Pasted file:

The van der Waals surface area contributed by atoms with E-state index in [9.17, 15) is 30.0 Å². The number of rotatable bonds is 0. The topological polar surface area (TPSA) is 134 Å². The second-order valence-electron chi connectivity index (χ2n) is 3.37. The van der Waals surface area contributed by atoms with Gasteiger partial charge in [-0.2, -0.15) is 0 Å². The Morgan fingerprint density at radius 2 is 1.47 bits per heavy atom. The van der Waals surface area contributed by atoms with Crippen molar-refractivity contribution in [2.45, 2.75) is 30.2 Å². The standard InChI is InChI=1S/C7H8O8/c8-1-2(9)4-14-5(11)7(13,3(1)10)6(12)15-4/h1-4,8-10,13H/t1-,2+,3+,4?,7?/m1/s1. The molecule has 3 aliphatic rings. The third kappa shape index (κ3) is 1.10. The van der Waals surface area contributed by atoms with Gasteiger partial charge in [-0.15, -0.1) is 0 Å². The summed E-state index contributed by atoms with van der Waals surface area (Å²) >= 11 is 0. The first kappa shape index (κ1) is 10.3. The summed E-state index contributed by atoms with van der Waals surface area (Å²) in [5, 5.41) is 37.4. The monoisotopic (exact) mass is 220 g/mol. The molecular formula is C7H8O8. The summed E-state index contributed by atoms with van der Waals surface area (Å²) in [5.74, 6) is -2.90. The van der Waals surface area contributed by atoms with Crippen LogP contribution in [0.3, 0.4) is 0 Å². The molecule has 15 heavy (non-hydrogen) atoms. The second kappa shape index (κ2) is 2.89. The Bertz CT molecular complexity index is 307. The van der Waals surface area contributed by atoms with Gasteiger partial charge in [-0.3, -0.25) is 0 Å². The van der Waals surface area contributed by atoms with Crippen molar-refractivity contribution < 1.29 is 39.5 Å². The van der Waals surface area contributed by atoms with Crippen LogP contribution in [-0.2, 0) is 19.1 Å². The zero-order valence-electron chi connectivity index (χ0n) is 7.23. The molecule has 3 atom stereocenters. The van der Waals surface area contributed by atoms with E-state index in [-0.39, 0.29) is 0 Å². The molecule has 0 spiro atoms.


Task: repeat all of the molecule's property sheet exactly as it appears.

The van der Waals surface area contributed by atoms with E-state index in [9.17, 15) is 30.0 Å². The number of rotatable bonds is 0. The topological polar surface area (TPSA) is 134 Å². The second-order valence-electron chi connectivity index (χ2n) is 3.37. The van der Waals surface area contributed by atoms with Gasteiger partial charge in [-0.2, -0.15) is 0 Å². The Morgan fingerprint density at radius 2 is 1.47 bits per heavy atom. The van der Waals surface area contributed by atoms with Crippen molar-refractivity contribution in [2.45, 2.75) is 30.2 Å². The standard InChI is InChI=1S/C7H8O8/c8-1-2(9)4-14-5(11)7(13,3(1)10)6(12)15-4/h1-4,8-10,13H/t1-,2+,3+,4?,7?/m1/s1. The molecule has 3 aliphatic rings. The third kappa shape index (κ3) is 1.10. The van der Waals surface area contributed by atoms with Gasteiger partial charge in [-0.15, -0.1) is 0 Å². The summed E-state index contributed by atoms with van der Waals surface area (Å²) >= 11 is 0. The first kappa shape index (κ1) is 10.3. The summed E-state index contributed by atoms with van der Waals surface area (Å²) in [5, 5.41) is 37.4. The monoisotopic (exact) mass is 220 g/mol. The molecular formula is C7H8O8. The summed E-state index contributed by atoms with van der Waals surface area (Å²) in [5.74, 6) is -2.90. The van der Waals surface area contributed by atoms with Crippen LogP contribution in [0.3, 0.4) is 0 Å². The molecule has 15 heavy (non-hydrogen) atoms. The second kappa shape index (κ2) is 2.89. The Bertz CT molecular complexity index is 307. The van der Waals surface area contributed by atoms with Gasteiger partial charge in [-0.3, -0.25) is 0 Å². The van der Waals surface area contributed by atoms with Crippen molar-refractivity contribution < 1.29 is 39.5 Å². The van der Waals surface area contributed by atoms with Crippen LogP contribution in [-0.2, 0) is 19.1 Å². The zero-order valence-electron chi connectivity index (χ0n) is 7.23. The molecule has 3 atom stereocenters. The van der Waals surface area contributed by atoms with E-state index in [-0.39, 0.29) is 0 Å². The molecule has 0 spiro atoms.